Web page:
The record contains an undated form entitled "Medical Opinion Questionnaire (Mental
Impairments)." R. 1011. On the top corner is Ms. Mott's handwritten name. Id. The form states
that the Plaintiff was seen for 45 minute individual therapy sessions on a biweekly basis. Id. The
questionnaire indicates that, among other things, the Plaintiff had "poor or no ability" to: carry out
very short and simple instructions; maintain attention for a two hour segment; maintain regular
attendance and be punctual within customary, usually strict tolerances; work in coordination with
or proximity to others without being unduly distracted; complete a normal workday and workweek
without interruptions from psychologically based symptoms; perform at a consistent pace without
an unreasonable number and length of rest periods; and deal with normal work stress. R. 101112. As to prognosis, the form stated "Client will struggle with re-experiencing extreme fears
around people and inability to focus." R. 1011. On the bottom of the form was a handwritten
statement that stated the Plaintiff "demonstrates severe symptomology, i.e., unable to focus,
intense fear around people, deficits in social skills and inability to appropriately/effectively
Case 3:20-cv-00676-MPS Document 18 Filed 09/08/21 Page 7 of 11
complete tasks which significantly impact his ability to work. At this time, clinically, client is
unable to work and will continue to struggle in the future thus making finding and keeping
employment near impossible." R. 1012. Immediately to the right and below this statement, the
last name “Mott,” followed by “LPC”, appears in handwriting but the fax line obscures the first
The ALJ gave "no weight" to the questionnaire because it was "neither dated nor signed by
anyone." R. 25. The ALJ stated that although "Ms. Mott's name was handwritten in the corner of
the first page . . . there was no indication when th[e] form was completed and what period it covered
or if this therapist even completed th[e] form. " Id.
The Commissioner maintains that the ALJ did not err in not considering the report because
the reasons given – lack of a signature and date - were valid and that in any event, under the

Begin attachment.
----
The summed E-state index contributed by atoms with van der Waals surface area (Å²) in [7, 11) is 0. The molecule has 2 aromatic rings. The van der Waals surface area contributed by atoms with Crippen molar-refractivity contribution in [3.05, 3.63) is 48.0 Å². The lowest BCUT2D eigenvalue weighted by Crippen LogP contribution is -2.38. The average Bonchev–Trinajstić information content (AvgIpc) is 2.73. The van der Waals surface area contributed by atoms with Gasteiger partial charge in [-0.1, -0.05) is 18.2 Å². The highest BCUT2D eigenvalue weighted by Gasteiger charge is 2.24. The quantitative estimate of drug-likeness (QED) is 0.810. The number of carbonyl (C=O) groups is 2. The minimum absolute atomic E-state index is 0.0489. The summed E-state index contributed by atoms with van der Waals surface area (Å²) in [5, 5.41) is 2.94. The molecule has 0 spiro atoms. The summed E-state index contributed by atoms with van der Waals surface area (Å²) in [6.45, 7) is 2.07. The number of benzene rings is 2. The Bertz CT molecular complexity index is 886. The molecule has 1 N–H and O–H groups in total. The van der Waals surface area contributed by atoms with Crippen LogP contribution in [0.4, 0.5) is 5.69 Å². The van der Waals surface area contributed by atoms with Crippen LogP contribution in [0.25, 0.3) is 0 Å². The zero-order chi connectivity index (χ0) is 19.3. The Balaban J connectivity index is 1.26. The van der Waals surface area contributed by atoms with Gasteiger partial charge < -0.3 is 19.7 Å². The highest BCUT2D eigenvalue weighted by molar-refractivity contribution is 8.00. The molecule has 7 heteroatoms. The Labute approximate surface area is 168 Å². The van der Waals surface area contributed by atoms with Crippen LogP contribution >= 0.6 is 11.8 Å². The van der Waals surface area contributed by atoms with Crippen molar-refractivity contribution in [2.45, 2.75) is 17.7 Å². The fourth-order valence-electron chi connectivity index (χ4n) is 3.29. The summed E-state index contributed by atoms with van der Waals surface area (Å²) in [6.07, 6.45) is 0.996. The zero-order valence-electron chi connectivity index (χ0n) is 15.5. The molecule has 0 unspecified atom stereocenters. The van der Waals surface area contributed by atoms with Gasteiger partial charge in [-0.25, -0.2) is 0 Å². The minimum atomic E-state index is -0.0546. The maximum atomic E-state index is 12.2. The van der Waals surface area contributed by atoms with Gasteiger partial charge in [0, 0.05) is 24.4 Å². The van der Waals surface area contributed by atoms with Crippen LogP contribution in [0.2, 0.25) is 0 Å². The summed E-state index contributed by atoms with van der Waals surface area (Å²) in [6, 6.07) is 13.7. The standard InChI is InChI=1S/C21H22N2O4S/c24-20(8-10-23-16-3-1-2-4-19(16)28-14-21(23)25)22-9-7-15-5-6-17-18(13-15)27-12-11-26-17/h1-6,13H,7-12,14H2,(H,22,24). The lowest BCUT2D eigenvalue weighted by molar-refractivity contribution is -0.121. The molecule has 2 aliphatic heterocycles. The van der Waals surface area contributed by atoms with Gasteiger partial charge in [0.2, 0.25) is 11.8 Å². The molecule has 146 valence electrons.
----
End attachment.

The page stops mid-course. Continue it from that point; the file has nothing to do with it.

regulations at the time, the ALJ was not required to give the opinion "special consideration." ECF
No. 17-1 at 6.
The Commissioner is correct that Ms. Mott, as a licensed professional counselor, is not an
"acceptable medical source." Wiggins v. Colvin, No. 3:13CV1181, 2015 WL 5050144, at *2 (D.
Conn. Aug. 25, 2015). She is considered an "other source" and as such, under the operative
regulations, the ALJ was not required to accord her opinion controlling weight. 7 20 C.F.R.
§ 404.1527(f). That said, an ALJ may not simply disregard opinion evidence from an "other
source." Shand v. Colvin, No. 3:15CV761, 2018 WL 389179, at *21 (D. Conn. Jan. 12, 2018).
See Canales v. Comm'r of Soc. Sec., 698 F. Supp. 2d 335, 344 (E.D.N.Y. 2010) (holding that ALJ
The SSA subsequently revised the regulations regarding consideration of medical opinion
evidence. Because the plaintiff’s claim was filed before March 27, 2017, however, I apply the
opinion regulations applicable before that date. See ECF No. 16-1 at 3 (indicating plaintiff filed
for benefits in April 2014); 20 C.F.R. § 404.1527 (setting forth rules for evaluating opinion
evidence for claims filed before March 27, 2017).
Case 3:20-cv-00676-MPS Document 18 Filed 09/08/21 Page 8 of 11
erred in disregarding opinion of social worker "simply because it was the opinion of a social
worker, not on account of its content or whether it conf ormed with the other evidence in the
record”). SSA regulations recognize that “opinions from these medical sources, who are not
technically deemed ‘acceptable medical sources’ under [SSA] rules, are important and should be
evaluated on key issues such as impairment severity and functional effects, along with the other